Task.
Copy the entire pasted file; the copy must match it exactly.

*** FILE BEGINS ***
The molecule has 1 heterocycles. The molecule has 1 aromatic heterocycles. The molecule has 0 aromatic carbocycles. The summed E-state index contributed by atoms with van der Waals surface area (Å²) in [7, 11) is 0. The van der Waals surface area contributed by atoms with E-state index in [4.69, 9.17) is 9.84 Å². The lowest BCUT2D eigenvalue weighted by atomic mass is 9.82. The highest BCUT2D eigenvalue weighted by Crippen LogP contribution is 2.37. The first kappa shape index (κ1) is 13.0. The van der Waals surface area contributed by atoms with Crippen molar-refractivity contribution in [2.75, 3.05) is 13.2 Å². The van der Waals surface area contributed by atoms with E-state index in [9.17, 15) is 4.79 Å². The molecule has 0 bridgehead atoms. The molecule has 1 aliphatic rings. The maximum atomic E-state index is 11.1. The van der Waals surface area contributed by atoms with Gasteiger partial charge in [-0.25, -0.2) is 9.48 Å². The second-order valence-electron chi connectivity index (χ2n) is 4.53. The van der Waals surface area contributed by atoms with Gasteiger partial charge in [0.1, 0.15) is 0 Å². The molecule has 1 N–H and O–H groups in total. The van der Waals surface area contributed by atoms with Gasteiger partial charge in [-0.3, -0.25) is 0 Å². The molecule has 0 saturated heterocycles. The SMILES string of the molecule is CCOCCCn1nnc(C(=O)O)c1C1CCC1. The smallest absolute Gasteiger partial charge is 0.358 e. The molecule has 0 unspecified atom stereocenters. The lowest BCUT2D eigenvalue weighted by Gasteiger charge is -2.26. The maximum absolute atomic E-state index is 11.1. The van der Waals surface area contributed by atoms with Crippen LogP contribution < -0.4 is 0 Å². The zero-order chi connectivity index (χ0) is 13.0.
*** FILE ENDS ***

The molecule has 1 heterocycles. The molecule has 1 aromatic heterocycles. The molecule has 0 aromatic carbocycles. The summed E-state index contributed by atoms with van der Waals surface area (Å²) in [7, 11) is 0. The van der Waals surface area contributed by atoms with E-state index in [4.69, 9.17) is 9.84 Å². The lowest BCUT2D eigenvalue weighted by atomic mass is 9.82. The highest BCUT2D eigenvalue weighted by Crippen LogP contribution is 2.37. The first kappa shape index (κ1) is 13.0. The van der Waals surface area contributed by atoms with Crippen molar-refractivity contribution in [2.75, 3.05) is 13.2 Å². The van der Waals surface area contributed by atoms with E-state index in [9.17, 15) is 4.79 Å². The molecule has 0 bridgehead atoms. The molecule has 1 aliphatic rings. The maximum atomic E-state index is 11.1. The van der Waals surface area contributed by atoms with Gasteiger partial charge in [-0.25, -0.2) is 9.48 Å². The second-order valence-electron chi connectivity index (χ2n) is 4.53. The van der Waals surface area contributed by atoms with Gasteiger partial charge in [0.1, 0.15) is 0 Å². The molecule has 1 N–H and O–H groups in total. The van der Waals surface area contributed by atoms with Gasteiger partial charge in [-0.3, -0.25) is 0 Å². The molecule has 0 saturated heterocycles. The SMILES string of the molecule is CCOCCCn1nnc(C(=O)O)c1C1CCC1. The smallest absolute Gasteiger partial charge is 0.358 e. The molecule has 0 unspecified atom stereocenters. The lowest BCUT2D eigenvalue weighted by Gasteiger charge is -2.26. The maximum absolute atomic E-state index is 11.1. The van der Waals surface area contributed by atoms with Crippen LogP contribution < -0.4 is 0 Å². The zero-order chi connectivity index (χ0) is 13.0.